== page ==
At the peak of its powers, Parliament-Funkadelic seemed capable of anything: scoring radio hits, crafting visionary best-selling albums, spinning-off successful solo acts and satellite groups, even producing an unparalleled live show that climaxed every night with an onstage spaceship landing. Yet leader George Clinton believed that P-Funk still had unfinished creative business. Since Parliament’s 1975 album Chocolate City, as he recalled in his 2014 memoir, he’d been working toward, “a complete, comprehensive funk opera.” Having witnessed rock’s conceptual and narrative breadth evolve with The Beatles, The Who’s Tommy, and the musical Hair, he wondered: “Why couldn’t soul or funk music be just as sophisticated, just as wide-ranging, just as artistically successful?”
At the heart of his answer would be the philosophical concept of entelechy – i.e. the realization of one’s potential – as introduced to Clinton by his then-business partner, Nene Montes. In the spirit of his mad scientist alter ego, Dr. Funkenstein, Clinton merged the word “funk” with “entelechy” and came up with “Funkentelechy” – i.e. the realization of one’s funkiness. If “Funkentelechy” represented a force of good through a commitment to the purest music of all, funk, its opposite force would naturally (or unnaturally) be any kind of short-term artificial simulation of such, “The Placebo Syndrome.” Clinton had found the basis for his opera: a battle between funk’s interplanetary emissary/hero, Starchild, and a non-dancing villain, Sir Nose D’Voidoffunk. And with Funkentelechy vs. the Placebo Syndrome, Parliament self-actualized one of its greatest achievements.
Of course, the album’s conceptual framework wouldn’t be nearly as impressive without consummate funk in execution. Fortunately, P-Funk was still the tightest band on this or any other planet. Lyrically, “Bop Gun” and “Flash Light” celebrate the space-age weaponry Starchild employs to make Sir Nose dance; musically, they proved equally potent. The latter classic single in particular – with Bernie Worrell’s ever-fluid Moog supplanting Bootsy Collins’s space bass – still sounds as futuristic as it likely did when it shot to #1 on the R&B charts back in the day. “Sir Nose D’Voidoffunk,” a slinky bad guy theme, flaunts plenty of menacing cool via Fred Wesley and Worrell’s jazzy horn arrangements. And in a bit of playful irony, “Placebo Syndrome” couches its lament of modern life’s empty synthetic pleasures in a dazzling symphony of Worrell’s synthesizers.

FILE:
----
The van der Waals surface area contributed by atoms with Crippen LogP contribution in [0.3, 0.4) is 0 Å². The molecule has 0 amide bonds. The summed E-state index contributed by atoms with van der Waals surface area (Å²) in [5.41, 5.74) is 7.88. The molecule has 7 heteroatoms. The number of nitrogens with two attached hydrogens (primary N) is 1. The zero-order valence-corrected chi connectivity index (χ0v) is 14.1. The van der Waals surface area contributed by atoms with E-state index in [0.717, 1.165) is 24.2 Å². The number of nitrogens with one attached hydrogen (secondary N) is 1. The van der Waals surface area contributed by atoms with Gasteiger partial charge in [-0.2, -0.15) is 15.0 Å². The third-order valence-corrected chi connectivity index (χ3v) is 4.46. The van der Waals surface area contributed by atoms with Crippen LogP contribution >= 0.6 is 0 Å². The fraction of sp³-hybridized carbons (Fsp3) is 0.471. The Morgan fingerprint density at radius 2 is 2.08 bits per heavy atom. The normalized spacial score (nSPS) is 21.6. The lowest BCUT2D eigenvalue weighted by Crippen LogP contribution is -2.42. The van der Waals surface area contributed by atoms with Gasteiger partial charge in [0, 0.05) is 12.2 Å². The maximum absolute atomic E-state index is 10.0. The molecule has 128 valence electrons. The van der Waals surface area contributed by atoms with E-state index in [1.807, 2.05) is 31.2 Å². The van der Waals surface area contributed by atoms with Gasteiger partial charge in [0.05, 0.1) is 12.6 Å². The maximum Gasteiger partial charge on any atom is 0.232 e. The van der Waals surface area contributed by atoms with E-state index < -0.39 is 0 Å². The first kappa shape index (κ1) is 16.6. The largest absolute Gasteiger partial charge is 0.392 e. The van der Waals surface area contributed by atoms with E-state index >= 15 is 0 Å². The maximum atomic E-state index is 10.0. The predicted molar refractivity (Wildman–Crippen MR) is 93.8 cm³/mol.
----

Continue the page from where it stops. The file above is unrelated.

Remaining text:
“Funkentelechy” is the album’s sprawling centerpiece. A collection of chants (“When you’re taking every kind of pill/Nothing seems to ever cure your ill”) peppered with Clinton’s comical advertising catchphrases, it gleefully takes aim at quick-fix consumerism and cultural vacancy. As with the rest of this genius album, though, it’s the music that encodes the message. Clocking in at over 11 minutes, it’s one of the longer P-Funk studio tracks on record, yet somehow wastes no notes. Halfway through, the band goes to the bridge turning the groove meditative, everyone repeatedly harmonizes “Funkentelechy” as a spiritual mantra, and you realize the song’s other main refrain – “Where’d you get your funk from?” – is the only question that really matters.